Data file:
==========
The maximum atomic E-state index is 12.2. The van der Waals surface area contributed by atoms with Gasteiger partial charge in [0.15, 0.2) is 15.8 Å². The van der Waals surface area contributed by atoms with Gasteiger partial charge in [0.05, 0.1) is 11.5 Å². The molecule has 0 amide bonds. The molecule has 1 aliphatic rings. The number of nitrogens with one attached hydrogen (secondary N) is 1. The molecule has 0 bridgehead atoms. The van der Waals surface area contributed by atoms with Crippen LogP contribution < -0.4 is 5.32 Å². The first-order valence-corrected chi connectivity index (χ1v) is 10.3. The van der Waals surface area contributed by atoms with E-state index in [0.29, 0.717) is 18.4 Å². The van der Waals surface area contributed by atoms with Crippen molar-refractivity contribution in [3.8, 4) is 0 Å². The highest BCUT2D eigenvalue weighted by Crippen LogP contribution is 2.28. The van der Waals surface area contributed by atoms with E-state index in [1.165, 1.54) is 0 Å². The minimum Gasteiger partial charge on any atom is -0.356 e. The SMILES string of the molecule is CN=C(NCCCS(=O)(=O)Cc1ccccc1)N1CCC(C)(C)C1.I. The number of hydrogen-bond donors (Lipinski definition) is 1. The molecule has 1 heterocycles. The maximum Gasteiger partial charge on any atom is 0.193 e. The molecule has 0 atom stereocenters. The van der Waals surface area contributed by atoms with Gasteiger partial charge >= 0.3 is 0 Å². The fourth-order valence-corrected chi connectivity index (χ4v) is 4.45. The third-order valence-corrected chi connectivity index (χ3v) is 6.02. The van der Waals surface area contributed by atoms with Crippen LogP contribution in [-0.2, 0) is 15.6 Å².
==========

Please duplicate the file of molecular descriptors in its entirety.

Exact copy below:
The maximum atomic E-state index is 12.2. The van der Waals surface area contributed by atoms with Gasteiger partial charge in [0.15, 0.2) is 15.8 Å². The van der Waals surface area contributed by atoms with Gasteiger partial charge in [0.05, 0.1) is 11.5 Å². The molecule has 0 amide bonds. The molecule has 1 aliphatic rings. The number of nitrogens with one attached hydrogen (secondary N) is 1. The molecule has 0 bridgehead atoms. The van der Waals surface area contributed by atoms with Crippen LogP contribution < -0.4 is 5.32 Å². The first-order valence-corrected chi connectivity index (χ1v) is 10.3. The van der Waals surface area contributed by atoms with E-state index in [0.29, 0.717) is 18.4 Å². The van der Waals surface area contributed by atoms with Crippen molar-refractivity contribution in [3.8, 4) is 0 Å². The highest BCUT2D eigenvalue weighted by Crippen LogP contribution is 2.28. The van der Waals surface area contributed by atoms with E-state index in [1.165, 1.54) is 0 Å². The minimum Gasteiger partial charge on any atom is -0.356 e. The SMILES string of the molecule is CN=C(NCCCS(=O)(=O)Cc1ccccc1)N1CCC(C)(C)C1.I. The number of hydrogen-bond donors (Lipinski definition) is 1. The molecule has 1 heterocycles. The maximum Gasteiger partial charge on any atom is 0.193 e. The molecule has 0 atom stereocenters. The van der Waals surface area contributed by atoms with Gasteiger partial charge >= 0.3 is 0 Å². The fourth-order valence-corrected chi connectivity index (χ4v) is 4.45. The third-order valence-corrected chi connectivity index (χ3v) is 6.02. The van der Waals surface area contributed by atoms with Crippen LogP contribution in [-0.2, 0) is 15.6 Å².